We continue to prioritize the health and safety of the women we serve and our frontline staff as the COVID-19 pandemic unfolds – and hopefully, recedes. We are working closely with our government partners and peer providers to have a coordinated response and minimize the impact of the crisis on those experiencing homelessness and the staff working to keep our programs open. You have our commitment to keeping you informed and engaged as we make decisions.

Looking at the long road ahead of us, we are planning for the inevitable increase in need for our services. While we are on strong footing to weather this immediate shock, thanks to the generosity of our community, our strategy is focused on achieving long-term sustainability which assures that our doors remain open for those in need today and in the future.

We see the leading indicators here in DC of food insecurity and rent shortfalls and know that this crisis will further imperil those who were already on the margins. For those of us involved in anti-poverty work our (collective) pre-existing condition of racial injustice is not news. Black and Brown residents of our city were already grossly underrepresented on all relative metrics of economic and social vulnerability, from housing insecurity to healthcare access. This virus will find a new way to both target and aggravate our inequities. We are watching this unfold before our eyes as our Black and Brown neighbors begin the bear the brunt of this crisis far more heavily than their white counterparts.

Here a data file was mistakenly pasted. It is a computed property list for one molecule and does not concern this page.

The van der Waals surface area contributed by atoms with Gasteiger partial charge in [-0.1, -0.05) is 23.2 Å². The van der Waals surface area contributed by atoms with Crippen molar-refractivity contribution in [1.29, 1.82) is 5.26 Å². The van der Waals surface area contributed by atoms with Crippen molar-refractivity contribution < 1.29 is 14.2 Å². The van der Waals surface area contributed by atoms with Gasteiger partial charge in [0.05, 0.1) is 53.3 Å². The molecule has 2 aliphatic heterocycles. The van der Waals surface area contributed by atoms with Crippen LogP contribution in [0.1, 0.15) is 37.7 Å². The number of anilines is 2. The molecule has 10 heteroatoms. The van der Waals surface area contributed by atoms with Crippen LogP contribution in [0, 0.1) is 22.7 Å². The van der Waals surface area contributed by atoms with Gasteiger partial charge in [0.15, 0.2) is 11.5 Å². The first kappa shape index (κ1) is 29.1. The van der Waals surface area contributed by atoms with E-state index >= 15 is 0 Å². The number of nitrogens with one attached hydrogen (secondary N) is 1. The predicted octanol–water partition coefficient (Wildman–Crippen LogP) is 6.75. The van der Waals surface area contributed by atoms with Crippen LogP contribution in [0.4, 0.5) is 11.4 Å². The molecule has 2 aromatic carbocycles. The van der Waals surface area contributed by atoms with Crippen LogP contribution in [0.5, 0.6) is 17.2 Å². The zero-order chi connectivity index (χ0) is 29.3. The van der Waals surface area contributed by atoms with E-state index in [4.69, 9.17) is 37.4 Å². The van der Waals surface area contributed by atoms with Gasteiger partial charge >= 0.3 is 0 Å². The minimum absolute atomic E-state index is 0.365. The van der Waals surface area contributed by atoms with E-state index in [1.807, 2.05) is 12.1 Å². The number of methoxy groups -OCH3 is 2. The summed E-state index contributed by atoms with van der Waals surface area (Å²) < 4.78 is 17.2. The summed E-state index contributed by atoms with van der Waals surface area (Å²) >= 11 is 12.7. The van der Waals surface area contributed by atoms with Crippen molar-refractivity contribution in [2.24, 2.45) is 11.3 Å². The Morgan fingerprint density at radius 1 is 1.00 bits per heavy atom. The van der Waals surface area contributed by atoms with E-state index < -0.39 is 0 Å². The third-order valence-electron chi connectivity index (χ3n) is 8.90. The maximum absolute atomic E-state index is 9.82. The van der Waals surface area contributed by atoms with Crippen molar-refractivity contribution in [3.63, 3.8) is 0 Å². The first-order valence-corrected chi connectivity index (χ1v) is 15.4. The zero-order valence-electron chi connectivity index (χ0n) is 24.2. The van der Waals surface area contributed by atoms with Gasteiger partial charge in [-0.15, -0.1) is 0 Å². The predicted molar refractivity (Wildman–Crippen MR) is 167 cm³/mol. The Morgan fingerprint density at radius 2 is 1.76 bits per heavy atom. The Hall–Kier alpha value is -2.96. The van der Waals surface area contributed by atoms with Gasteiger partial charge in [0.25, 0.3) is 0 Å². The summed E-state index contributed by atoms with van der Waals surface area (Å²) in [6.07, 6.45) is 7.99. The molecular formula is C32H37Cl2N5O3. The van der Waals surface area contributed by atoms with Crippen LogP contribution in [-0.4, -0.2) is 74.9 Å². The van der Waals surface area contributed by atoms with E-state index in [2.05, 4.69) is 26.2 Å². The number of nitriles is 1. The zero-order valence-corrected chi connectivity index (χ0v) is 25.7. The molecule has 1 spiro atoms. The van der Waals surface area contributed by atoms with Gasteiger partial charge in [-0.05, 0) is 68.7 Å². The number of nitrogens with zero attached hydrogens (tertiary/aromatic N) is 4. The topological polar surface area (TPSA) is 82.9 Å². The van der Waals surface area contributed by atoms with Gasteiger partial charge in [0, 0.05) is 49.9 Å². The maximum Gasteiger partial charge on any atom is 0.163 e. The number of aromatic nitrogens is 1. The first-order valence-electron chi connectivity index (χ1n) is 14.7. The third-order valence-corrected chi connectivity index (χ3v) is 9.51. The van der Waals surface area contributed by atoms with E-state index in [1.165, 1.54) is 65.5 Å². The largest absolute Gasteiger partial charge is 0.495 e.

Here’s my case for hope:

  • This crisis offers a glaring x-ray of our fractured socio-economic structures. All of us concerned with racial and economic justice have an opportunity, if not an obligation, to use all the civic powers at our disposal to write, vote, teach, run for office, testify, etc. and use this moment to raise (MORE) awareness.
  • It will not be enough to simply “re-build” from this crisis, we need to re-engineer. We know everything we need to know about effective anti-poverty programs – this isn’t a knowledge deficit but rather an opportunity to re-examine how we were operating before and explore what we can do better. This is our chance to improve efficiency, reduce barriers and lead together with those we serve.
  • We can’t afford not to. Hope is an essential ingredient in fueling our message and creating change.

You are the community who has stood with the women of the Village since our founding almost fifty years ago.Thank you for your generosity, both in years past and present. We know that we can count on your continued investments as we build a sustainable future to meet the immediate and downstream effects of the crisis.